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HomeHealth and Lifestyle‘I Am: Celine Dion’ Review: You Saw the Best in Me

‘I Am: Celine Dion’ Review: You Saw the Best in Me

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Illness shows no regard for even the most revered figures in pop music.

In “I Am: Celine Dion,” a documentary about the global songstress on Amazon Prime Video, it quickly becomes clear that Dion can’t even move her body, let alone deliver a soaring ballad with the full force that, from her teenage years on, roused millions. The film, by the director Irene Taylor, records the singer’s agonizing reality as she battles the rare neurological condition called stiff person syndrome.

In an Instagram post in December 2022, Dion tearfully revealed her diagnosis to her fans, but the documentary had already been in production by then. Taylor opens the film with relaxed scenes of Dion at her home in Las Vegas with her children and staff. Then the part that’s painful to watch: The singer is heard moaning as she has a seizure on the floor. Learning early on that she had always wanted to sing “all my life” intensifies the tragedy of watching Dion, now 56, struggle to continue to live that dream. Dion’s voice made her a star; this film is keen on making her a person.

But there is nothing subtle in Taylor’s montages, such as a high-energy past performance cut with the subdued domestic energy on display while Dion is vacuuming her couch. One shot pans to her eerily empty living room, a severe departure from playing packed stadiums. Even the score aches. All this palpable sadness is, perhaps, why Taylor interjects clips of Dion in better times.

I understand the inclination to not define Dion by her diagnosis. But Dion’s spontaneously expressive personality already shines through her pain in raw footage that feels more connected to her healing journey, like when her physical therapist nags her about a cream she hasn’t been applying to her feet. “Give me a break,” she says with playful exasperation.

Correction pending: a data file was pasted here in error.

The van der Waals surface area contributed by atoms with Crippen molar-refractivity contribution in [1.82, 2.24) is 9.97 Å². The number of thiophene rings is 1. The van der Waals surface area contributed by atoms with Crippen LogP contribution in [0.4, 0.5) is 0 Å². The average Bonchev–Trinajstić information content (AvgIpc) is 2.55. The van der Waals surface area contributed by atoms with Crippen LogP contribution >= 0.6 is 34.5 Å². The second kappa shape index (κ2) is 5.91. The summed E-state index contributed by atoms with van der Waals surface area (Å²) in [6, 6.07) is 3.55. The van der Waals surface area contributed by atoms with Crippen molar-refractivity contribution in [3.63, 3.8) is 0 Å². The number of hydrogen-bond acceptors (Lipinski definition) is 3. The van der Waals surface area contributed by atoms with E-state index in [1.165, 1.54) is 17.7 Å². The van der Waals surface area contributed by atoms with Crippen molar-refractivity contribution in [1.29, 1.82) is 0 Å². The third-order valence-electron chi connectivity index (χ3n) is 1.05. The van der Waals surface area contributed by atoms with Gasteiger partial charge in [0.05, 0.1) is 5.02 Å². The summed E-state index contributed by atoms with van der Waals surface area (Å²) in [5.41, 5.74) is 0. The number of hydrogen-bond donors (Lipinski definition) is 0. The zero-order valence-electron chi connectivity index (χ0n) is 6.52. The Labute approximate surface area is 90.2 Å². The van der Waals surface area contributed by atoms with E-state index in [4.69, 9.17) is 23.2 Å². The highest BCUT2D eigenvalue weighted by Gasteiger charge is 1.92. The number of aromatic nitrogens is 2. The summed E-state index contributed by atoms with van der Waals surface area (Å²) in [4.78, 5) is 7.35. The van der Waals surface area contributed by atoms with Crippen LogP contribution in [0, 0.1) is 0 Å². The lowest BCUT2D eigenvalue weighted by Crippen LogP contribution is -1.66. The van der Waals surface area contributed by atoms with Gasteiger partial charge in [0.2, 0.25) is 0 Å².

She then sings “Gimme a Break,” the Kit Kat commercial jingle. While that welcome touch of humor pulls you into this intimately told story — what’s more Celine than an impromptu vocal? — inconsequential clips take you out of it: her impersonation of Sia on a late-night talk show; a part of her “Ashes” video that lets the Deadpool cameo go on for too long; her career-defining ballad “My Heart Will Go On” but, mystifyingly, the “Carpool Karaoke” version with James Corden.

These awkward segments weaken the powerful emotional atmosphere of witnessing Dion transcend her circumstances. Especially when she lets the cameras stick around, showing some of the most grim health-related scenes I have ever seen of a superstar onscreen.

“I think I was very good,” Dion says about her career. After seeing a sequined costume of hers hung up at her home, the “was” is crushingly honest. But when she sings during a studio session, she still is very good. A final shot shows her as a starry-eyed teenager gazing up at the stage lights. It’s as if her younger self has something to say all these years later: That, if not now, it may all come back to her soon.

I Am: Celine Dion
Rated PG. Running time: 1 hour 42 minutes. Watch on Prime Video.



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